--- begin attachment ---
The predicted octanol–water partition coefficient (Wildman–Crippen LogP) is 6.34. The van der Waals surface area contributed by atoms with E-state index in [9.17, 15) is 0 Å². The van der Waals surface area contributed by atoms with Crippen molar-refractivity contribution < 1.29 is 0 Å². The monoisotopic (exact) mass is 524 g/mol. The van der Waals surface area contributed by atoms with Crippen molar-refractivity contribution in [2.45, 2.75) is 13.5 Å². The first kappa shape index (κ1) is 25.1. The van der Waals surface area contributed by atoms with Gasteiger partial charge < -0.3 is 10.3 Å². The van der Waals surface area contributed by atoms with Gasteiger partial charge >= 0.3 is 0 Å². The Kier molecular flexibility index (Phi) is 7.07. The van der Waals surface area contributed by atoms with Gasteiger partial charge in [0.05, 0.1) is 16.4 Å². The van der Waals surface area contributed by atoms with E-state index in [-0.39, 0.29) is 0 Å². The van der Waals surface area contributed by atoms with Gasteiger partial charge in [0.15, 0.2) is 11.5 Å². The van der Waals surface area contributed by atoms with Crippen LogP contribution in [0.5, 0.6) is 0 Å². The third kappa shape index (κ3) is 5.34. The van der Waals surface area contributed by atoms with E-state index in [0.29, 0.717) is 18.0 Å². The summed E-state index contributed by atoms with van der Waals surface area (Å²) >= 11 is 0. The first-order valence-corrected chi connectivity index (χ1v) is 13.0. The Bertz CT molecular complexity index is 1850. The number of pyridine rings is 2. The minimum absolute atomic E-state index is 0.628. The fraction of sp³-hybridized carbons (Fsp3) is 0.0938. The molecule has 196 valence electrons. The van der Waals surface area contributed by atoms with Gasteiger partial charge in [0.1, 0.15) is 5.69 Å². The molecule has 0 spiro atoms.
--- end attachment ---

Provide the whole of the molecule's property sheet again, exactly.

The predicted octanol–water partition coefficient (Wildman–Crippen LogP) is 6.34. The van der Waals surface area contributed by atoms with E-state index in [9.17, 15) is 0 Å². The van der Waals surface area contributed by atoms with Crippen molar-refractivity contribution < 1.29 is 0 Å². The monoisotopic (exact) mass is 524 g/mol. The van der Waals surface area contributed by atoms with Crippen molar-refractivity contribution in [2.45, 2.75) is 13.5 Å². The first kappa shape index (κ1) is 25.1. The van der Waals surface area contributed by atoms with Gasteiger partial charge < -0.3 is 10.3 Å². The van der Waals surface area contributed by atoms with Gasteiger partial charge >= 0.3 is 0 Å². The Kier molecular flexibility index (Phi) is 7.07. The van der Waals surface area contributed by atoms with Gasteiger partial charge in [0.05, 0.1) is 16.4 Å². The van der Waals surface area contributed by atoms with E-state index in [-0.39, 0.29) is 0 Å². The van der Waals surface area contributed by atoms with Gasteiger partial charge in [0.15, 0.2) is 11.5 Å². The van der Waals surface area contributed by atoms with Crippen LogP contribution in [0.5, 0.6) is 0 Å². The third kappa shape index (κ3) is 5.34. The van der Waals surface area contributed by atoms with E-state index in [0.29, 0.717) is 18.0 Å². The summed E-state index contributed by atoms with van der Waals surface area (Å²) >= 11 is 0. The first-order valence-corrected chi connectivity index (χ1v) is 13.0. The Bertz CT molecular complexity index is 1850. The number of pyridine rings is 2. The minimum absolute atomic E-state index is 0.628. The fraction of sp³-hybridized carbons (Fsp3) is 0.0938. The molecule has 196 valence electrons. The van der Waals surface area contributed by atoms with Gasteiger partial charge in [0.1, 0.15) is 5.69 Å². The molecule has 0 spiro atoms.